I love and hate Goodreads. Okay, that’s not true: I mostly love Goodreads. I’m hesitant about the direction they’ve taken, but I love having a place where I can keep track of all the books I want to read, have read, and loved. I also love their little yearly book challenge, where you can set your own goal of reading one or a hundred books – or anything in between. I’m not sure how much this has affected my reading aside from encouraging me to drop those books I don’t particularly enjoy a lot sooner, but looking back I’m glad to see that I still consistently read a lot.
I also enjoy pausing at the end of the year and looking back at all I’ve read. The year’s books are telling in their own way: what came out, what I was interested in, what inspired me, as well as what finally became available at the library.
Goodreads says I’ve read 76 books so far this year. More than a handful were no-finishes – that is, I started them only to become unimpressed quickly or realize it just wasn’t for me. I used to review every book I read, but I’ve since realized that a book that just wasn’t for me or wasn’t any good at all isn’t worth the effort. I would rather spend my time writing reviews or spreading about really awesome books, and I also realized that I would rather hear about those books, too.
Therefore, while looking back over the books I read this year, I picked out a few to share here, with you. You might like them. Or you might be able to psychoanalyze my year.
Here are my 2014 Books of Awesome, Part One:
Brilliance by Marcus Sakey
“Since 1980, one percent of people have been born as one of the “brilliants,” a class of human with extraordinary abilities. Nick Cooper is among them; a federal agent, Cooper has gifts rendering him exceptional at hunting terrorists. His latest target may be the most dangerous man alive, a brilliant drenched in blood and intent on provoking civil war. But to catch him, Cooper will have to violate everything he believes in – and betray his own kind.”
This book was fun, engaging, and fast. The women characters weren’t completely flat and you’re never quite sure who is on which side, plus I feel like it did a good job of updating the traditional mutant/superpowers story to the present, terrorist-filled day and post 9/11 world. Definitely a good, fast read for the airplane or bus.
Parasite by Mira Grant
“A decade in the future, humanity thrives in the absence of sickness and disease. We owe our good health to a humble parasite – a genetically engineered tapeworm developed by the pioneering SymboGen Corporation. Now, years on, almost every human being has a SymboGen tapeworm living within them. But these parasites are getting restless.”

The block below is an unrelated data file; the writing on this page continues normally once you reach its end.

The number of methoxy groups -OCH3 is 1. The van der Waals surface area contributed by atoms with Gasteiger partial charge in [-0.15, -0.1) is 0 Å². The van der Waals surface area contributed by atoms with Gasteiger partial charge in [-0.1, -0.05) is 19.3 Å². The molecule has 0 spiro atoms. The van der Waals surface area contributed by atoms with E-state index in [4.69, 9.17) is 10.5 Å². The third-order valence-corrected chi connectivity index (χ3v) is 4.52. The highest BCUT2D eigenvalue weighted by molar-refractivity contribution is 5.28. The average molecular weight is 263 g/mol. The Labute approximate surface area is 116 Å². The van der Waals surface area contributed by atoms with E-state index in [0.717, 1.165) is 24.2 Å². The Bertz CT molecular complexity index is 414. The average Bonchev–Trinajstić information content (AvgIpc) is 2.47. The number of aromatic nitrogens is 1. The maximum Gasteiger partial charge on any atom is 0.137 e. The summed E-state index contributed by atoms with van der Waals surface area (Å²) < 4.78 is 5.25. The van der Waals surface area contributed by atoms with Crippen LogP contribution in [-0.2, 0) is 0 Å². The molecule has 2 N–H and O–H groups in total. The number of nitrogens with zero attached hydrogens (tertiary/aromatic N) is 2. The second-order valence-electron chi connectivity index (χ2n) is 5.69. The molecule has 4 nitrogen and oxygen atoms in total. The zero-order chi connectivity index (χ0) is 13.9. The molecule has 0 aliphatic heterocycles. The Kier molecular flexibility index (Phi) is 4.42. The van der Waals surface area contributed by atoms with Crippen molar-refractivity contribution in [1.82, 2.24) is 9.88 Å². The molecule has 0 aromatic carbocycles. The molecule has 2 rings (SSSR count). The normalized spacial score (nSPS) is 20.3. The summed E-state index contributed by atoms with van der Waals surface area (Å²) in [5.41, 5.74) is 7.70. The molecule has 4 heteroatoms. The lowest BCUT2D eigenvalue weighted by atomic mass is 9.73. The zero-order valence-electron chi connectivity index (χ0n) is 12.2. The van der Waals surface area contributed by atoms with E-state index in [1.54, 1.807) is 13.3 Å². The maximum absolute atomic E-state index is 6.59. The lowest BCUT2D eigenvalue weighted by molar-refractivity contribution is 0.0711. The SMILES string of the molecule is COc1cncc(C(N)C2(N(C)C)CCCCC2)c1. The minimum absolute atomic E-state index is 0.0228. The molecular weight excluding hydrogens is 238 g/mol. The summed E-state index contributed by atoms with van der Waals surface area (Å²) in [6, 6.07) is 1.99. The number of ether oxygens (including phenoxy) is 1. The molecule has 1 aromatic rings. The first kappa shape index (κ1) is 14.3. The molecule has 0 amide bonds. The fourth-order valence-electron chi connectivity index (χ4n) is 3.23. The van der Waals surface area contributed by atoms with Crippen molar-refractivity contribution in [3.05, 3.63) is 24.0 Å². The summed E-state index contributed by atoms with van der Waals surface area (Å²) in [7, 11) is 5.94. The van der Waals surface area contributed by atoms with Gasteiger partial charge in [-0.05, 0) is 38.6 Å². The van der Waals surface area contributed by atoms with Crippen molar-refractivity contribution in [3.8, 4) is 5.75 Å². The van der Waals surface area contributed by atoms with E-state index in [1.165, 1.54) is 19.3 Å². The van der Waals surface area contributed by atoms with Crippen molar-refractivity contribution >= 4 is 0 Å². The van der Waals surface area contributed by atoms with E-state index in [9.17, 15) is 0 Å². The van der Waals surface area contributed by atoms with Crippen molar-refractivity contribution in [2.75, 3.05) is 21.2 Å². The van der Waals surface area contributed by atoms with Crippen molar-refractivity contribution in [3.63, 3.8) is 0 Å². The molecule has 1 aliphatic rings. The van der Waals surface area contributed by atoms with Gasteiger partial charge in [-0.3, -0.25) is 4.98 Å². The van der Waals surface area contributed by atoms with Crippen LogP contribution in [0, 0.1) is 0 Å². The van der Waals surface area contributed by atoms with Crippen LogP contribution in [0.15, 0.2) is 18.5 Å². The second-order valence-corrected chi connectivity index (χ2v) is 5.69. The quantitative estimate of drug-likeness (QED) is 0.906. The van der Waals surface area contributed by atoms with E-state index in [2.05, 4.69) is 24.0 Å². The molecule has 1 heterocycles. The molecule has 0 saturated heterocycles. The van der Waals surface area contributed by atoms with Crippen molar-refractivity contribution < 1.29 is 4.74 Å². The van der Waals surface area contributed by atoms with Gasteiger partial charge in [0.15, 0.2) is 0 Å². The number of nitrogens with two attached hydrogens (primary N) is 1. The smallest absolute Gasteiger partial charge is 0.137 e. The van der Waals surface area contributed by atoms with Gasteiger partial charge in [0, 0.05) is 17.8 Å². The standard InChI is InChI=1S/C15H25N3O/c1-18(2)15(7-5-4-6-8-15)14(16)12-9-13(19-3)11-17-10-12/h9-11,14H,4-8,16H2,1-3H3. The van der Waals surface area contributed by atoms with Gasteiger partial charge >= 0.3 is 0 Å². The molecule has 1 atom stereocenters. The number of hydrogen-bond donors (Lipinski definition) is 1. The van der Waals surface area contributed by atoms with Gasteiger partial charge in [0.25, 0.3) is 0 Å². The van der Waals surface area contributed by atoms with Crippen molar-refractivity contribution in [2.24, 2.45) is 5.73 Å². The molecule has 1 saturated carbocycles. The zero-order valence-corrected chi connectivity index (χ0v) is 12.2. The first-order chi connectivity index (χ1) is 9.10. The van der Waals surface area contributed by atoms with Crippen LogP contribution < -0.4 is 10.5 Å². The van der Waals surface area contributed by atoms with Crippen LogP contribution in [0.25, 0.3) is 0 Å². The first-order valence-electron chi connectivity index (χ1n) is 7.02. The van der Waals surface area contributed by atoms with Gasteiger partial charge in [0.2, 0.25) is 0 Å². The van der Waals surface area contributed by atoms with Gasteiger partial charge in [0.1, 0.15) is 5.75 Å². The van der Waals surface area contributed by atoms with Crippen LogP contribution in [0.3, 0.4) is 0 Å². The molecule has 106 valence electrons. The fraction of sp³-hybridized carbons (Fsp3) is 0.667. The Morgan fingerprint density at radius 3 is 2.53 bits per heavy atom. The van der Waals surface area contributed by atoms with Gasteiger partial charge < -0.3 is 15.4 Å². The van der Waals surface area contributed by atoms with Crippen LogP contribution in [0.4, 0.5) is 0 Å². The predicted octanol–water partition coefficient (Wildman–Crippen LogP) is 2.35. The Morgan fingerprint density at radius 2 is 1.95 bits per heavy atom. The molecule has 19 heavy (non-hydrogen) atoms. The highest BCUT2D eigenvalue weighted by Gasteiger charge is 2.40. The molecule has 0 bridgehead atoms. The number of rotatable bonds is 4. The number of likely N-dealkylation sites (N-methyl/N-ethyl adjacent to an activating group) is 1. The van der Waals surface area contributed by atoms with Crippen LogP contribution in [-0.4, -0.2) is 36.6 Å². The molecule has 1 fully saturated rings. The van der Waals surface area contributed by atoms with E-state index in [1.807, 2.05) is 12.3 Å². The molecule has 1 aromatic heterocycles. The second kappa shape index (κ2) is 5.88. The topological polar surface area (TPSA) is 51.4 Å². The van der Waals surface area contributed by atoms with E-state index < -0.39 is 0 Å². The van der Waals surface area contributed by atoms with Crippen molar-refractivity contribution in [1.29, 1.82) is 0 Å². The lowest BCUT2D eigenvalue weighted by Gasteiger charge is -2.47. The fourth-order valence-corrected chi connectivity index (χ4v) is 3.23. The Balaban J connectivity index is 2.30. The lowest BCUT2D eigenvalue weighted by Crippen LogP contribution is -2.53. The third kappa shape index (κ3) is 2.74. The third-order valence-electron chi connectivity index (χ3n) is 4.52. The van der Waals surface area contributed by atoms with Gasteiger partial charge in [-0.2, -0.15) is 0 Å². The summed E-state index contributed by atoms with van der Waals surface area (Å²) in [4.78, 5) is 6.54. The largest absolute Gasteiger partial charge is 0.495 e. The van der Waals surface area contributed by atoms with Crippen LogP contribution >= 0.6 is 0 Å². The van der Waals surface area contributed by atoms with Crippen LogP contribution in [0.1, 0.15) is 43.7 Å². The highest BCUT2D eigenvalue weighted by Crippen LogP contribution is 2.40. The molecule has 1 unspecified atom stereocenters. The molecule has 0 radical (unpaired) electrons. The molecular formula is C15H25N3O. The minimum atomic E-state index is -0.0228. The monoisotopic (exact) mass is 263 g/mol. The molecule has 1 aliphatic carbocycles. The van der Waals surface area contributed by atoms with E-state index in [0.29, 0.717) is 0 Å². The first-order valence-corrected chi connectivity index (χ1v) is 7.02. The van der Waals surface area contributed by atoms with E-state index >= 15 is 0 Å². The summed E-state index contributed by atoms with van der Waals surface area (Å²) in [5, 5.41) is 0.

Mira Grant did her research and it shows. If you read and liked her first series, Newsflesh, you will like this. It’s sci-fi horror with more science and less jump scares and even if you can spot the ending from three miles away, it is still satisfying to watch the narrator realize – and then try really hard to ignore – the truth for herself. I also especially loved the MC for being complex and amazing and just… she’s just really well written, acts believably, and doesn’t fling herself unnecessarily into danger. I could just see her being a real human being all around – which, in a way, is even more frightening.
Another thing to note about this author: her cast of characters are not just all white & straight and I love her so much for that. It’s so refreshing to see a lesbian couple as just part of the world and Mira (or should I say Seanan McGuire, because Mira is an alter ego) does this in all her books. Love love love.
After the Golden Age by Carrie Vaughn
“Most people dream of having superheroes for parents, but not Celia West. The only daughter of Captain Olympus and Spark, the world’s greatest champions, she has no powers of her own, and the most exciting thing she’s ever done is win a silver medal in a high school swim meet. Meanwhile, she’s the favorite hostage of every crime boss and supervillain in Commerce City. She doesn’t have a code name, but if she did, it would probably be Bait Girl, the Captive Wonder.”
Another really fun, fast read. I’ve come to appreciate these more as I get older because I’ve come to realize how difficult it is to write something that is both fun and interesting and fast without being also incredibly shallow and/or otherwise problematic. Apparently I was on a superhero kick early in the year.
The Death of the Necromancer by Martha Wells
“Nicholas is a passionate, embittered nobleman consumed by thoughts of vengeance. But at night he assumes the guise of a master criminal, stealing jewels from wealthy nobles to finance his quest for vengeance the murder of Count Montesq, the man who orchestrated the wrongful execution of Nicholas’s godfather on false charges of necromancy. But now a series of eerie, unexplainable, even fatal events have interrupted Nicholas’ murderous mission.”